• Border conflict not likely to move China to do a Ukraine in Myanmar


    THE big negative news in the Asean region is the effect on relations between China and Myanmar of what Agence France Press has described as the “bloody conflict in a remote corner of northern Myanmar [that]has spilled violently across the border with China, risking a rift with the mighty neighbor and threatening peace efforts with an array of rebels.”

    Until now Myanmar and Burma have been the closest of friends. Myanmar has for decades been a dependency of China. It receives an inordinately large amount of aid from Communist Party-ruled China (which however does not rival what China spends on North Korea). In addition China pours billions of US dollars in investments into Myanmar.

    Myanmar has about a dozen rebellious non-Burmese ethnic communities on its borders.

    The government is engaged in peace negotiations with some of these communities but with the others it is engaged in something like war.

    AFP’s report, the headline of our World section yesterday, narrates that “Myanmar’s army is battling ethnic-Chinese rebels in the Kokang region of Shan state, with aerial bombardments and close-quarter combat, just as the quasi-civilian government is grappling to end decades of border insurgencies in fresh ceasefire talks that began Tuesday.”

    But “China mobilized fighter jets after a bomb apparently from a Myanmar warplane landed in a sugar plantation in Chinese territory on Friday, killing five Chinese farm workers.

    “ ‘The incident marked an ‘astounding’ breach in relations between the two long-term allies,’ said Yun Sun from the Stimson Center’s East Asia Program.

    “He said it was the ‘worst security incident’ since Beijing’s embassy in Myanmar was attacked in 1967 during an anti-Chinese riot, although he believes the border unrest will remain contained for now.

    “Tens of thousands of refugees have fled into China’s Yunnan province since fighting in Kokang first flared up in early February.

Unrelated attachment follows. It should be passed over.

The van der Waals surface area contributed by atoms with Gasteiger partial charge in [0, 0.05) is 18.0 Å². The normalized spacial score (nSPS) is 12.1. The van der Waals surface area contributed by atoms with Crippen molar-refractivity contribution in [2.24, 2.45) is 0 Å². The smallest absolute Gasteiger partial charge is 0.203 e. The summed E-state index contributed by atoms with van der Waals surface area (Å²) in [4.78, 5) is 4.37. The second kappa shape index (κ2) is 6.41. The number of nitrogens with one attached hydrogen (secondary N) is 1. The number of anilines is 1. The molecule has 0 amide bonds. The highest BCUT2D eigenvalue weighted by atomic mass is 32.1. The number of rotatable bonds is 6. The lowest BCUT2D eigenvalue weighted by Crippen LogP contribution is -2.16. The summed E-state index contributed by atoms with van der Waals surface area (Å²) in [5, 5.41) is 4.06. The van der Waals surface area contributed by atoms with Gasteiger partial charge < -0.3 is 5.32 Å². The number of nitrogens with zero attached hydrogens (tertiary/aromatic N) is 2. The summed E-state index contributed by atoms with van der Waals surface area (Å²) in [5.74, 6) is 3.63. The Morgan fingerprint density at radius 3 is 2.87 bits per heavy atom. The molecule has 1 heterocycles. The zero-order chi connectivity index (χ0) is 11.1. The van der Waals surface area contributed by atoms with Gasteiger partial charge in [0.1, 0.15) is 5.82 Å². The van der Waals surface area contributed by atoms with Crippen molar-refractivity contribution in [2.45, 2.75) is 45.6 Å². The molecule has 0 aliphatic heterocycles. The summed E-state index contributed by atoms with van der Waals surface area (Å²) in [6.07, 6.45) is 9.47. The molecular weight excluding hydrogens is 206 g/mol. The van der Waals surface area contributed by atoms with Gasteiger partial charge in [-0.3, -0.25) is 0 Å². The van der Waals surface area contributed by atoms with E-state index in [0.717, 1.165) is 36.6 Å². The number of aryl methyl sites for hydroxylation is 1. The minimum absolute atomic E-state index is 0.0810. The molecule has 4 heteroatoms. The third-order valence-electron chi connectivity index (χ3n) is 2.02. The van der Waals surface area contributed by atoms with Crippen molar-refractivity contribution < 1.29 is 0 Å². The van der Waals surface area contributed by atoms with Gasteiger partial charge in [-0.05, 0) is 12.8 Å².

“Mountainous Kokang is known for its strong bonds with China — local people speak a Chinese dialect and China’s yuan is the common currency and the conflict has tapped into long-standing nervousness in Myanmar about its giant northern neighbor.

    “Kokang’s rebel Myanmar National Democratic Alliance Army is led by shadowy octogenarian commander Phone Kya Shin, and the group is accused by the government of being enmeshed in drug trafficking.
    “Officials [of Myanmar]have also accused [China’s] Yunnan provincial authorities of helping the rebels, who were previously driven out of Kokang in a bloody push by the army in 2009.

    “ ‘Anti-Chinese sentiment has re-emerged strongly’ in Myanmar, said Elliot Brennan, from the Institute for Security and Development Policy.

    “He said this was of ‘grave concern’ to Beijing, which has to contend with public anger of its own over the deaths of the five Chinese.

    “China acted as an economic and political shield for Myanmar for decades, when the country was under military rule and the junta isolated by the West.

    “Its reward was a wealth of sometimes controversial investments — particularly in dams, mines and energy infrastructure.

    “But as Myanmar has begun to reform and open up it has sought to reduce that dependence, sometimes to Beijing’s irritation — it called for the rights of Chinese companies to be protected after a huge dam project was suspended.

    “China has vowed not to allow rebels to use its territory and scolded Myanmar over the escalation of border tensions.”

    As far as Myanmar’s government is concerned it is only “waging a just war against rebels and renegades” who are challenging the country’s rule of law by their rebellion and their being engaged in the drug industry.

    The Myanmar government is now a civilian one that has slowly introduced democratic ways reforms. AFP says this government “that replaced outright military rule in 2011 prioritized a nationwide ceasefire in its reforms, but talks have been slow-going amid lingering distrust of the army and continued clashes, particularly in northern Kachin.”

    Some fear that nationalists will pressure Beijing into treating Myanmar the way Russia is treating the parts of Ukraine populated mainly by ethnic Russians—like the Kokang region of Shan state.

    We don’t think President Xi Jinping will do what President Putin has done to its neighbor.


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